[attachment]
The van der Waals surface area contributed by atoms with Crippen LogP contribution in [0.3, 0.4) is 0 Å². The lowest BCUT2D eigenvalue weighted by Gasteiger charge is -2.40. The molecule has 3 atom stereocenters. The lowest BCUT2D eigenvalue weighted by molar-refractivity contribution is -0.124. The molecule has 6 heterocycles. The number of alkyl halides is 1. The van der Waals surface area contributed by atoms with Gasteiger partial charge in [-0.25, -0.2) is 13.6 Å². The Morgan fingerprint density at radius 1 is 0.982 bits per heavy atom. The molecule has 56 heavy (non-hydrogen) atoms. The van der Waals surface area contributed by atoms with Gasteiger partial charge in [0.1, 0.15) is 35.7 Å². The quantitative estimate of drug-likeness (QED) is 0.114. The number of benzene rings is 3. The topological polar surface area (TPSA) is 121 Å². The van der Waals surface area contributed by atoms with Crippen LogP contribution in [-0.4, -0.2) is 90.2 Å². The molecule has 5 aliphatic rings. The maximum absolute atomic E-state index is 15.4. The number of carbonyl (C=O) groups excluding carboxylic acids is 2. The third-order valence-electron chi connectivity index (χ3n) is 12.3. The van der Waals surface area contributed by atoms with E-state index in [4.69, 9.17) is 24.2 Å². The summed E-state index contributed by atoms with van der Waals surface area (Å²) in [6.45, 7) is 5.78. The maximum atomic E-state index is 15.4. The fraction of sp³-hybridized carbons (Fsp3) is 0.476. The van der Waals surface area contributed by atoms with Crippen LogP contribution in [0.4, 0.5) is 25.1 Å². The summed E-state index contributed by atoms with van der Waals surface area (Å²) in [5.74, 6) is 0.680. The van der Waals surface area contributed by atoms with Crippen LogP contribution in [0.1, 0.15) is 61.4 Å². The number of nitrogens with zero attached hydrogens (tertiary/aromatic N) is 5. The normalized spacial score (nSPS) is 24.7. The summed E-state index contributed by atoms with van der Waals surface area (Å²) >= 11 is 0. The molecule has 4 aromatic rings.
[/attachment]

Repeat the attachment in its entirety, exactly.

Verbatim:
The van der Waals surface area contributed by atoms with Crippen LogP contribution in [0.3, 0.4) is 0 Å². The lowest BCUT2D eigenvalue weighted by Gasteiger charge is -2.40. The molecule has 3 atom stereocenters. The lowest BCUT2D eigenvalue weighted by molar-refractivity contribution is -0.124. The molecule has 6 heterocycles. The number of alkyl halides is 1. The van der Waals surface area contributed by atoms with Gasteiger partial charge in [-0.25, -0.2) is 13.6 Å². The Morgan fingerprint density at radius 1 is 0.982 bits per heavy atom. The molecule has 56 heavy (non-hydrogen) atoms. The van der Waals surface area contributed by atoms with Gasteiger partial charge in [0.1, 0.15) is 35.7 Å². The quantitative estimate of drug-likeness (QED) is 0.114. The number of benzene rings is 3. The topological polar surface area (TPSA) is 121 Å². The van der Waals surface area contributed by atoms with Crippen LogP contribution in [-0.4, -0.2) is 90.2 Å². The molecule has 5 aliphatic rings. The maximum absolute atomic E-state index is 15.4. The number of carbonyl (C=O) groups excluding carboxylic acids is 2. The third-order valence-electron chi connectivity index (χ3n) is 12.3. The van der Waals surface area contributed by atoms with E-state index in [4.69, 9.17) is 24.2 Å². The summed E-state index contributed by atoms with van der Waals surface area (Å²) in [6.45, 7) is 5.78. The maximum atomic E-state index is 15.4. The fraction of sp³-hybridized carbons (Fsp3) is 0.476. The van der Waals surface area contributed by atoms with Crippen LogP contribution in [0.4, 0.5) is 25.1 Å². The summed E-state index contributed by atoms with van der Waals surface area (Å²) in [5.74, 6) is 0.680. The van der Waals surface area contributed by atoms with Crippen LogP contribution in [0.1, 0.15) is 61.4 Å². The number of nitrogens with zero attached hydrogens (tertiary/aromatic N) is 5. The normalized spacial score (nSPS) is 24.7. The summed E-state index contributed by atoms with van der Waals surface area (Å²) >= 11 is 0. The molecule has 4 aromatic rings.